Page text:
Academy: Dynamic Cycles Explained
The assumption that cycles are static over time is misleading for trading purposes.
Dominant Dynamic Cycles morph over time because of the nature of inner parameters of length and phase. Active Dominant Cycles do not abruptly jump from one length (e.g., 50) to another (e.g., 120). Typically, one dominant cycle will remain active for a longer period and vary around the core parameters. The “genes” of the cycle in terms of length, phase, and amplitude are not fixed and will morph around the dominant mean parameters.
Steve Puetz, a well known cycle researcher, calles this “Period variability“:
“Period variability – Many natural cycles exhibit considerable variation between repetitions. For instance, the sunspot cycle has an average period of ∼10.75-yr. However, over the past 300 years, individual cycles varied from 9-yr to 14-yr. Many other natural cycles exhibit similar variation around mean periods.” Puetz (2014): in Chaos, Solitons & Fractals
These periodic motions abound both in nature and the man-made world. Examples include a heartbeat or the cyclic movements of planets. Although many real motions are intrinsically repeated, few are perfectly periodic. For example, a walker’s stride frequency may vary, and a heart may beat slower or faster. Once an individual is in a dominant state, the heartbeat cycle will stabilize at an approximate rate of 85 bpm. However, the exact cycle will not stay static at 85 bpm but will vary +/- 10%. The variance is not considered a new heartbeat cycle.
This pattern can be observed in the environment in addition to mathematical equations. Real cyclic motions are not perfectly even; the period varies slightly from one cycle to the next because of changing physical environmental factors. This dynamic behavior is also valid for financial market cycles.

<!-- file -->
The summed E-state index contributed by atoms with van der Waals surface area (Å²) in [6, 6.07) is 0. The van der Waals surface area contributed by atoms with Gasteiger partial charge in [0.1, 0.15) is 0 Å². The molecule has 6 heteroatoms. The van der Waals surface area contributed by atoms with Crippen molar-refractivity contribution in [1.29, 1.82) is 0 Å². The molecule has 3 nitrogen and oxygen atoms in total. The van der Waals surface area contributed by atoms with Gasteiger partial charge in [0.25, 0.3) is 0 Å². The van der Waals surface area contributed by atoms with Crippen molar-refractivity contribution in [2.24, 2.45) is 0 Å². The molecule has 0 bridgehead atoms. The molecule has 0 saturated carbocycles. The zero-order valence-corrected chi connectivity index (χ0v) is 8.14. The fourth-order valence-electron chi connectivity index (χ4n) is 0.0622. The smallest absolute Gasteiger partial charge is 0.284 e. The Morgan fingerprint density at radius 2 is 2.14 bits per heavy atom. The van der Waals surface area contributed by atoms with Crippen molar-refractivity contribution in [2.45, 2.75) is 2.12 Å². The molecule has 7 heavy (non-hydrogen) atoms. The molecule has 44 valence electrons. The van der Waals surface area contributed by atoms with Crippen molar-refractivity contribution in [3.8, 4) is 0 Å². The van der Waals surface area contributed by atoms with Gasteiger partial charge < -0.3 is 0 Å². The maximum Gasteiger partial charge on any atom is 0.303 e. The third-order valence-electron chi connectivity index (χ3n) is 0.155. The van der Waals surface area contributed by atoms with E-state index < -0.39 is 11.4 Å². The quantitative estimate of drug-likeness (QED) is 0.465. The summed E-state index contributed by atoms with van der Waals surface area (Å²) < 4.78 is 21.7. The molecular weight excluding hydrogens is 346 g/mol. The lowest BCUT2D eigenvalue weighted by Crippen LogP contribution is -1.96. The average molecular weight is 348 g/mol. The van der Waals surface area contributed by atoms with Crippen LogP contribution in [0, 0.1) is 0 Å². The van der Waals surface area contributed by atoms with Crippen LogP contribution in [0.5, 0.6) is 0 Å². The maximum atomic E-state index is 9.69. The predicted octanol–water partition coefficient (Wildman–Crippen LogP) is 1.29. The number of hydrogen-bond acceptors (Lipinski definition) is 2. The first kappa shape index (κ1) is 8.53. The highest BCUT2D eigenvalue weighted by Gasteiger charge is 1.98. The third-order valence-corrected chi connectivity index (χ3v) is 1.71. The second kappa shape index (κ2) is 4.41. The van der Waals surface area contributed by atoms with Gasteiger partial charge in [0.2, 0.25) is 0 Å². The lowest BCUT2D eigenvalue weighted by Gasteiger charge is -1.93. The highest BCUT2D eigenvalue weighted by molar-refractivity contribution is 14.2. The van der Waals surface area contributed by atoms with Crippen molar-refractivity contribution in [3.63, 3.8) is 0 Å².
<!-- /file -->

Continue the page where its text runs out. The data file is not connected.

However, anticipating current values for length and cycle offset in real time instead of the mean value is crucial to identifying the next turn. It requires an awareness of the active dominant cycle parameter and requires the ability to verify and track the real current status and dynamic variations that facilitate projection of the next significant event.
The next illustrations show a grey static cycle. The variation dynamic in the cycle is represented by the red one with parameters that morph slightly over time.
Effect 1: Length Shifting
Points from left to right:
A – First Cycle Top; B – Second Cycle Top; C – Third Cycle Top; D – Fourth Cycle Top
Points A and B show an acceptable fit between both cycles. However, the red dynamic cycle has a greater parameter length. The past data reveal that this is not significant, and there is a good fit for the theoretical static and the dynamic cycle at point A and B. Unfortunately, the future projection area on the right side of the chart where trading takes place reflects an increasing deviation between the static and dynamic cycle.
The difference between the static and dynamic cycle at points C and D is now relatively high. Following only the theoretical static cycle will not provide information concerning the next anticipated turning points.
Effect 2: Phase Shifting
Both: Combined Effects
In practice, both effects occur in parallel and change continuously around the core dominant parameters. The deviation in the projection area at points C and D shows that just following the grey static theoretical cycle will rapidly become worthless compared to the red real-world “dynamic”cycle. However, trading takes place at the right side of the chart. Therefore it is important to follow the dynamic nature instead of just “plotting” theoretical cycles on the trading chart.